Blackwood is a gritty read. Set in Red Bluff, Mississippi, a rather dismal small-town, the story follows a small cast of miserable characters. There is a family that is new to town, that are referred to as ‘the man’, ‘the woman’, and ‘the boy’, who stir some trouble with the locals, the sheriff, Myer, and Colburn, a sculptor who has return to Red Bluff after years away. The characters spend most of the narrative expressing their dejected opinions, the male characters in particular seem prone to long and existentialist monologues (that did not seem to fit with their characters but whatever) and feeling a growing sense of unease. In the background there are some kudzu vines that are acting up, swallowing up whatever, and whoever, is in their path.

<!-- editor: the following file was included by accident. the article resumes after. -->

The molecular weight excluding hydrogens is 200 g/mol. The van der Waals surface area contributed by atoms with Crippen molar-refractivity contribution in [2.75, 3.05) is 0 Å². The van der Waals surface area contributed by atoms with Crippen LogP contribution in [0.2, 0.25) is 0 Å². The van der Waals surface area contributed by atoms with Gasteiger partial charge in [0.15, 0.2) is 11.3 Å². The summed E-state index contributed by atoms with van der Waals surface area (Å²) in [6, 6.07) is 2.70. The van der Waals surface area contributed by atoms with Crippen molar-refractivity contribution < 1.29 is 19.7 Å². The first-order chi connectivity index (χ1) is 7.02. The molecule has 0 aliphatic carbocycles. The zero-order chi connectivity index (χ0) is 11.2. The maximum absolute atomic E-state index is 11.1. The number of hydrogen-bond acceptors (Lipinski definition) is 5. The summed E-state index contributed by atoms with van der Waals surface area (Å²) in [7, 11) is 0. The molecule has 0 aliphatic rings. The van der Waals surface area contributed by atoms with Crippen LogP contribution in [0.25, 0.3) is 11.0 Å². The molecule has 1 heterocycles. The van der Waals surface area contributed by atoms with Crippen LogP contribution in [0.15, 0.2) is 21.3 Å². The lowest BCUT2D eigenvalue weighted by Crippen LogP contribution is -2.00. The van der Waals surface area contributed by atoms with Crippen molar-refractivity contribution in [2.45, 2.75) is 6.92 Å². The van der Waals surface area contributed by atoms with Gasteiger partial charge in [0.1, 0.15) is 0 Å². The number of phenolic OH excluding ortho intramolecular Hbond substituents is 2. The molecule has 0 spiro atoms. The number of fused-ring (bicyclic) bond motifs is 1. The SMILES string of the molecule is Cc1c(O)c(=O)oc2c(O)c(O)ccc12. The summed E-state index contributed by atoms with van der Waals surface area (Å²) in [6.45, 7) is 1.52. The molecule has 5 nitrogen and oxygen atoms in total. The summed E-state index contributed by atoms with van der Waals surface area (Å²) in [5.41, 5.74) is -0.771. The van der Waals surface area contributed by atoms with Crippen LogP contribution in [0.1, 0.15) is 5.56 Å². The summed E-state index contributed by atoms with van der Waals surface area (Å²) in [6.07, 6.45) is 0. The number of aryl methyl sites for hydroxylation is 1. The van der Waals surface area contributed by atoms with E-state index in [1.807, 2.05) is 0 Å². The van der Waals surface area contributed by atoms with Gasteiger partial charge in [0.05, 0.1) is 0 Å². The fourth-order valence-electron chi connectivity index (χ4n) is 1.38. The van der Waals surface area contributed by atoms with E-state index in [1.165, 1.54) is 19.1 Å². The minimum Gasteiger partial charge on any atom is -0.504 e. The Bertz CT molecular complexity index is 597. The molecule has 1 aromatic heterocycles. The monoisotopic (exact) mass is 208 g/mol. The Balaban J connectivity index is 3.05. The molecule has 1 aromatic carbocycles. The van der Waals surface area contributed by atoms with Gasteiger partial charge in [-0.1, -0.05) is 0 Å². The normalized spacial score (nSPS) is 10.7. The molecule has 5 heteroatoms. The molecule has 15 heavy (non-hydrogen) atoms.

I wasn’t fond of the way in which Smith would avoid referring to his characters’ names, and often I wasn’t sure who the scene was focusing on. The two ‘mains’, Myer and Colburn, had the same kind of wretched disposition. The three women who have some page-time are treated like doormats most of the time….or are just there so the men can lust after their bodies.
I guess I liked the atmosphere but I didn’t find this to be a particularly memorable or disconcerting read.
Blackwood by Michael Farris Smith — book review